Robust Wifi – With the proliferation of mobile devices, our potential users would undoubtedly bring an army of wireless bandwidth hogging needs to crush a poorly designed system. We needed redundancy, high speed throughput, and impeccable coverage of the space and common areas. We needed to have the ability to apply Quality of Service and service throttling if necessary. With 160+ seats as well as social membership (common space users), the number of private, community, and guest SSIDs could be overwhelming.
Flexible and reliable enterprise class physical infrastructure – We could not count on everyone bringing a wireless capable device or even prefer to work on a wireless network. We also had to be sure that any seat in the facility also had the ability to “plug in”. This would give the ultimate in flexibility for any business needs.
Flexible Audio Visual systems – PC, Mac, conference calls, video conferencing, presenting your pitch/product, meetups, etc. can all be handled by throwing a lot of money at a conference room. How do you handle the occasional visit from the Mayor with media coverage? How do you do this on a tight budget without compromising the power of presentation? How do you do this without having a multitude of cables all over the tables or a degree in Electrical Engineering to figure out how to use it? What if you want to have tech startups come in for meetups? How do you schedule a conference room if everyone is on a different collaboration system?
Security to protect Intellectual Property (IP) – Perimeter security is a need for any business. A firewall with good/tight access control lists, patched with firmware upgrades and regular monitoring handles this for most businesses. However, when there are multiple businesses, most of which are developing applications, both in a wired and wireless setting, in an open working environment, you start to realize that this has to be thought out properly. We can’t be responsible for someone’s IP being stolen. We need to consider that outside of a particular company, there is very little need to “share” company IP or assets in a co-working space. Sure, you need to share the assets of the space, you want to collaborate together, but your IP should always be under your control and segregated from everyone else’s. If the need arises to share, there are secure ways to do that via numerous cloud services. Beyond digital and perimeter security, we also had to solve for physical security. Considerations regarding badges vs. keyfobs, social hours vs. business/dedicated hours, access to network closets, and the daily change requiring on/off boarding had to be addressed.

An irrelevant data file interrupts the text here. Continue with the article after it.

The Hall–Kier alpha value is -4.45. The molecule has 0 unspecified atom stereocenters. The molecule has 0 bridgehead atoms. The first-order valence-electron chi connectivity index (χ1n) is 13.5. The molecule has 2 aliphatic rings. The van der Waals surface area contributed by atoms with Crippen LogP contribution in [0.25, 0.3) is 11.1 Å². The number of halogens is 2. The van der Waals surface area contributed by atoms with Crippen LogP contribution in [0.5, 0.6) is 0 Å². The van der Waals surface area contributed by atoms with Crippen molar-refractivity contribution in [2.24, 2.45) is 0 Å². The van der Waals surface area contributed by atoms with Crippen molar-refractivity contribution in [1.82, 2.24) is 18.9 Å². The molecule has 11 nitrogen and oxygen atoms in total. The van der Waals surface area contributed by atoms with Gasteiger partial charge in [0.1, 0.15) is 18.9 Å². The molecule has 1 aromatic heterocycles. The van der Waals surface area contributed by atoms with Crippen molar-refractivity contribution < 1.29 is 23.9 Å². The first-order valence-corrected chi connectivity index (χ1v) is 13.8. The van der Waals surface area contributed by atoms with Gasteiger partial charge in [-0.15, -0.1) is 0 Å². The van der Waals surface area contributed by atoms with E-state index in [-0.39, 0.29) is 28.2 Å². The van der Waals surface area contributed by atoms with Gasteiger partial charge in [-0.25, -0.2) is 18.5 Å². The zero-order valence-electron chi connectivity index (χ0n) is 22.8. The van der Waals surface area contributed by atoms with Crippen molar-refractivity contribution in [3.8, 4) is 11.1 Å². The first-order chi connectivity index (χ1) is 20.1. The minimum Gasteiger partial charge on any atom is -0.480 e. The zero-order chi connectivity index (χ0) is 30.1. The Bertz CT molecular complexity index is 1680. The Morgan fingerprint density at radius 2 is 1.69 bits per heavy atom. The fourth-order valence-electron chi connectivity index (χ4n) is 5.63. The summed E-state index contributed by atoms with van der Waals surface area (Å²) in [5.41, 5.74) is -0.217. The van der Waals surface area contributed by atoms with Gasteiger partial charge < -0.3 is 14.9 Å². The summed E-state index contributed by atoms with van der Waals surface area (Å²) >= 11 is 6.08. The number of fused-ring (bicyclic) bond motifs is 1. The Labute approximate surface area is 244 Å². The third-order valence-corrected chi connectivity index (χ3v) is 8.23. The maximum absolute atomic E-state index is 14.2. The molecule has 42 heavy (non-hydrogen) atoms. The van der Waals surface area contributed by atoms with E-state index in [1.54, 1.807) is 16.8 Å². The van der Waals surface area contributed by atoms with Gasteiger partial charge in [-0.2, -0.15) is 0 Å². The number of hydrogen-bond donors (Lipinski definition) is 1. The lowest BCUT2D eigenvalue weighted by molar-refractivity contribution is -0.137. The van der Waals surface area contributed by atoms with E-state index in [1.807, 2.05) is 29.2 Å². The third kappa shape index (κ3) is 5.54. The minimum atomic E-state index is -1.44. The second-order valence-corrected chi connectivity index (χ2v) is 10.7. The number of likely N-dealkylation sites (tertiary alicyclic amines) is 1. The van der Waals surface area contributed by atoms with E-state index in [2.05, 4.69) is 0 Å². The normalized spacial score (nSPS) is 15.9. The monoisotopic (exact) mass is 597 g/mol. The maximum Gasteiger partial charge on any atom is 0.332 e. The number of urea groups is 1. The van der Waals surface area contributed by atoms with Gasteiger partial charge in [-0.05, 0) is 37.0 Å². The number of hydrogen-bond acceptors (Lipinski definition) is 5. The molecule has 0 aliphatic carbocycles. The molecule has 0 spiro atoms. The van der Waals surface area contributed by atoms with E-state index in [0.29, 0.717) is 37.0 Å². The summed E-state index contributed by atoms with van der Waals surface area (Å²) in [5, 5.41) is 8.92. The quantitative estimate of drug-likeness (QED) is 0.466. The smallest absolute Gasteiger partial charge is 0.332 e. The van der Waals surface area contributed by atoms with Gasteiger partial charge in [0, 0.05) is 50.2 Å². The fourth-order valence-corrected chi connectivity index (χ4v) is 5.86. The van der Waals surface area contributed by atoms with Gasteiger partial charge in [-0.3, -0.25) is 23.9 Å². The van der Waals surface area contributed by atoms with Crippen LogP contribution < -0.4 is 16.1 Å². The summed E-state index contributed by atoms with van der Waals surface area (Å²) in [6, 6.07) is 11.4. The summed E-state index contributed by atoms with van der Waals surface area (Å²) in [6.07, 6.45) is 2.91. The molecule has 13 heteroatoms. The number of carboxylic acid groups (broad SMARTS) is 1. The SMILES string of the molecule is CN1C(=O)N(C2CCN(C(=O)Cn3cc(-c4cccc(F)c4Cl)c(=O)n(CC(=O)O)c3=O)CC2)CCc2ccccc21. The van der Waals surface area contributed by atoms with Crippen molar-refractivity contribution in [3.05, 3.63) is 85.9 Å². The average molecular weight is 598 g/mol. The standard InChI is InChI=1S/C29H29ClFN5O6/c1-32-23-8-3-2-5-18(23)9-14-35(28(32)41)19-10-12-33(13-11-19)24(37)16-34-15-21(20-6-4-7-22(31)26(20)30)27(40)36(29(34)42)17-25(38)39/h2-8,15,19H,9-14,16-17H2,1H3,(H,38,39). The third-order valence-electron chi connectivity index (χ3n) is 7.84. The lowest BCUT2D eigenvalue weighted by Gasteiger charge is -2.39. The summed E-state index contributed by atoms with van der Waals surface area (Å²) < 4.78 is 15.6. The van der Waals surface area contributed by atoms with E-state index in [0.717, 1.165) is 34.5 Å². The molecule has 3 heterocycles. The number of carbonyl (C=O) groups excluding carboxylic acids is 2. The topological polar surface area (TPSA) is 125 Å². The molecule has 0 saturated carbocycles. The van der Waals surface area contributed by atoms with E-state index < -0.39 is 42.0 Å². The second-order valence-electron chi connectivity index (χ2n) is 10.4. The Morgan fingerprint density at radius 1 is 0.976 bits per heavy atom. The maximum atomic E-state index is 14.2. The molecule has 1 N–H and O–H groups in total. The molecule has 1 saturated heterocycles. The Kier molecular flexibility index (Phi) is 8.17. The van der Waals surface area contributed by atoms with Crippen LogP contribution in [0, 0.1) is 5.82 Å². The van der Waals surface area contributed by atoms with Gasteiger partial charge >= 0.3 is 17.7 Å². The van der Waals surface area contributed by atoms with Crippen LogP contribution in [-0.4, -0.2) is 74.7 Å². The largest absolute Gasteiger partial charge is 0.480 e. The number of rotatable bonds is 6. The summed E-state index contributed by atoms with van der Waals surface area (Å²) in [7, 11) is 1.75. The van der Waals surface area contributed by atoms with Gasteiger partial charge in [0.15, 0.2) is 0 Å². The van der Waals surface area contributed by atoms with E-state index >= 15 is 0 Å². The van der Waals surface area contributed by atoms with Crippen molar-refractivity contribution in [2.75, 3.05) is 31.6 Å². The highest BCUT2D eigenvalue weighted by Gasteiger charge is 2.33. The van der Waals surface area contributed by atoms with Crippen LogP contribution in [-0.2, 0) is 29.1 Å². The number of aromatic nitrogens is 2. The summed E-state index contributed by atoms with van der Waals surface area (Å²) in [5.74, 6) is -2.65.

Here, I have just scratched the surface on some of the challenges and considerations that went into this exciting and impressive project. In future blogs, we will dive into the specifics around how we solved for these areas of infrastructure needs.
Whether building new or upgrading antiquated infrastructure, proper design will enable your business’ success. The solutions we used for Canvs, may not be the right solutions for your business needs. Virtual Operations has over 50 years of experience in infrastructure design for startups to Fortune 500 companies. Call us today or click for a free consultation on how to achieve your business goals via infrastructure design and strategy! We can help with infrastructure design and implementation, Carrier/Internet pipes, security (physical and digital), low voltage and structured cabling, desk side management, furniture considerations, telephony, and much more. Virtual Operations is Your Technology Partner!